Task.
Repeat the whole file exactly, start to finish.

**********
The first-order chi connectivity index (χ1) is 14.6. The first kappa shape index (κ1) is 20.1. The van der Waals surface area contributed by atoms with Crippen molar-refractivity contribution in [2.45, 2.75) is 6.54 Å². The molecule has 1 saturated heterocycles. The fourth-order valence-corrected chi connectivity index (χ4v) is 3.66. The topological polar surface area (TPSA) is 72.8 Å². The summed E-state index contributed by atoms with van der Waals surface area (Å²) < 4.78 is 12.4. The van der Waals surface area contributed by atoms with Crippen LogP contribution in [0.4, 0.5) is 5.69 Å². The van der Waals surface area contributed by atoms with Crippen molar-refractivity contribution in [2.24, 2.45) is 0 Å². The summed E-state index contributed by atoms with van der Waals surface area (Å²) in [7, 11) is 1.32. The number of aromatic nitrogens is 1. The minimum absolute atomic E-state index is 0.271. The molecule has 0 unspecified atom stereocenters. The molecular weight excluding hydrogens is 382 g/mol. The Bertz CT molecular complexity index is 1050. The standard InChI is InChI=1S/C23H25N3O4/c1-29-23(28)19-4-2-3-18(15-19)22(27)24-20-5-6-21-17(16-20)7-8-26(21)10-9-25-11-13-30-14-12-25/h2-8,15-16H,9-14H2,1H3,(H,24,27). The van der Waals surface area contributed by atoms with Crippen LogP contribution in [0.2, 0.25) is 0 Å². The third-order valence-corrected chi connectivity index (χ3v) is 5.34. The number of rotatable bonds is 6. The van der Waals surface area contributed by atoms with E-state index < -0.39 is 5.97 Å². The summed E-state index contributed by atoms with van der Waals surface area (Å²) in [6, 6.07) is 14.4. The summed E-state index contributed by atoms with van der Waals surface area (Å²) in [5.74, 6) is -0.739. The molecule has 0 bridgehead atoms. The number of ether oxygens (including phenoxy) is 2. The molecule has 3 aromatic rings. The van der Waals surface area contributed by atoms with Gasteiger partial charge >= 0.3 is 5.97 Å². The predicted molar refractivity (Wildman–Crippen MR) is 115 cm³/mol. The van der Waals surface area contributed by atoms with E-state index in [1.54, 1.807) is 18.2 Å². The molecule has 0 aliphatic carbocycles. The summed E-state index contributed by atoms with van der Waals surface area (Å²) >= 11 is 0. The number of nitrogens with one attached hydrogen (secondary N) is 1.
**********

The first-order chi connectivity index (χ1) is 14.6. The first kappa shape index (κ1) is 20.1. The van der Waals surface area contributed by atoms with Crippen molar-refractivity contribution in [2.45, 2.75) is 6.54 Å². The molecule has 1 saturated heterocycles. The fourth-order valence-corrected chi connectivity index (χ4v) is 3.66. The topological polar surface area (TPSA) is 72.8 Å². The summed E-state index contributed by atoms with van der Waals surface area (Å²) < 4.78 is 12.4. The van der Waals surface area contributed by atoms with Crippen LogP contribution in [0.4, 0.5) is 5.69 Å². The van der Waals surface area contributed by atoms with Crippen molar-refractivity contribution in [2.24, 2.45) is 0 Å². The summed E-state index contributed by atoms with van der Waals surface area (Å²) in [7, 11) is 1.32. The number of aromatic nitrogens is 1. The minimum absolute atomic E-state index is 0.271. The molecule has 0 unspecified atom stereocenters. The molecular weight excluding hydrogens is 382 g/mol. The Bertz CT molecular complexity index is 1050. The standard InChI is InChI=1S/C23H25N3O4/c1-29-23(28)19-4-2-3-18(15-19)22(27)24-20-5-6-21-17(16-20)7-8-26(21)10-9-25-11-13-30-14-12-25/h2-8,15-16H,9-14H2,1H3,(H,24,27). The van der Waals surface area contributed by atoms with Crippen LogP contribution in [0.2, 0.25) is 0 Å². The third-order valence-corrected chi connectivity index (χ3v) is 5.34. The number of rotatable bonds is 6. The van der Waals surface area contributed by atoms with E-state index < -0.39 is 5.97 Å². The summed E-state index contributed by atoms with van der Waals surface area (Å²) in [6, 6.07) is 14.4. The summed E-state index contributed by atoms with van der Waals surface area (Å²) in [5.74, 6) is -0.739. The molecule has 0 bridgehead atoms. The number of ether oxygens (including phenoxy) is 2. The molecule has 3 aromatic rings. The van der Waals surface area contributed by atoms with Gasteiger partial charge >= 0.3 is 5.97 Å². The predicted molar refractivity (Wildman–Crippen MR) is 115 cm³/mol. The van der Waals surface area contributed by atoms with E-state index in [1.54, 1.807) is 18.2 Å². The molecule has 0 aliphatic carbocycles. The summed E-state index contributed by atoms with van der Waals surface area (Å²) >= 11 is 0. The number of nitrogens with one attached hydrogen (secondary N) is 1.